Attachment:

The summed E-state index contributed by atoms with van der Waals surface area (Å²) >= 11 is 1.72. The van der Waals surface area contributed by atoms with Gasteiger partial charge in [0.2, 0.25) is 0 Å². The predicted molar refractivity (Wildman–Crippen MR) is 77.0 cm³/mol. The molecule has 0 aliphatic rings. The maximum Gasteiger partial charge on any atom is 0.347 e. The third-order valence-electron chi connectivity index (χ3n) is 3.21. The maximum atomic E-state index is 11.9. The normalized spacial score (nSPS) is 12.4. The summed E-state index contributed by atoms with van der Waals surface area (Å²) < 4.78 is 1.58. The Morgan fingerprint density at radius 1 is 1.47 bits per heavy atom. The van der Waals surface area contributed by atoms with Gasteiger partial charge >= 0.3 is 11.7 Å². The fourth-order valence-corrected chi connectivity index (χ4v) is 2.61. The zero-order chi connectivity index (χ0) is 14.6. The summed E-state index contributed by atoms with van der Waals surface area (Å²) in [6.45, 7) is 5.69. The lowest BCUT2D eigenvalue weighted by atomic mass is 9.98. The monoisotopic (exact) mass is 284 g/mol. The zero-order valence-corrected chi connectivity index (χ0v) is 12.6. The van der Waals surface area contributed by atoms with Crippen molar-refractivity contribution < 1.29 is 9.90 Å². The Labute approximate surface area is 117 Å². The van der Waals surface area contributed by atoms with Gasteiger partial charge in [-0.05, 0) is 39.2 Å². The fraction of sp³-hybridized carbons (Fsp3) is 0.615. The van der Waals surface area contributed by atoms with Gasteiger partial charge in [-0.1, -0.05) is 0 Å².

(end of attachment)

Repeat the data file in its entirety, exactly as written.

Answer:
The summed E-state index contributed by atoms with van der Waals surface area (Å²) >= 11 is 1.72. The van der Waals surface area contributed by atoms with Gasteiger partial charge in [0.2, 0.25) is 0 Å². The predicted molar refractivity (Wildman–Crippen MR) is 77.0 cm³/mol. The molecule has 0 aliphatic rings. The maximum Gasteiger partial charge on any atom is 0.347 e. The third-order valence-electron chi connectivity index (χ3n) is 3.21. The maximum atomic E-state index is 11.9. The normalized spacial score (nSPS) is 12.4. The summed E-state index contributed by atoms with van der Waals surface area (Å²) < 4.78 is 1.58. The Morgan fingerprint density at radius 1 is 1.47 bits per heavy atom. The van der Waals surface area contributed by atoms with Gasteiger partial charge >= 0.3 is 11.7 Å². The fourth-order valence-corrected chi connectivity index (χ4v) is 2.61. The zero-order chi connectivity index (χ0) is 14.6. The summed E-state index contributed by atoms with van der Waals surface area (Å²) in [6.45, 7) is 5.69. The lowest BCUT2D eigenvalue weighted by atomic mass is 9.98. The monoisotopic (exact) mass is 284 g/mol. The zero-order valence-corrected chi connectivity index (χ0v) is 12.6. The van der Waals surface area contributed by atoms with Crippen molar-refractivity contribution < 1.29 is 9.90 Å². The Labute approximate surface area is 117 Å². The van der Waals surface area contributed by atoms with Gasteiger partial charge in [-0.05, 0) is 39.2 Å². The fraction of sp³-hybridized carbons (Fsp3) is 0.615. The van der Waals surface area contributed by atoms with Gasteiger partial charge in [-0.1, -0.05) is 0 Å².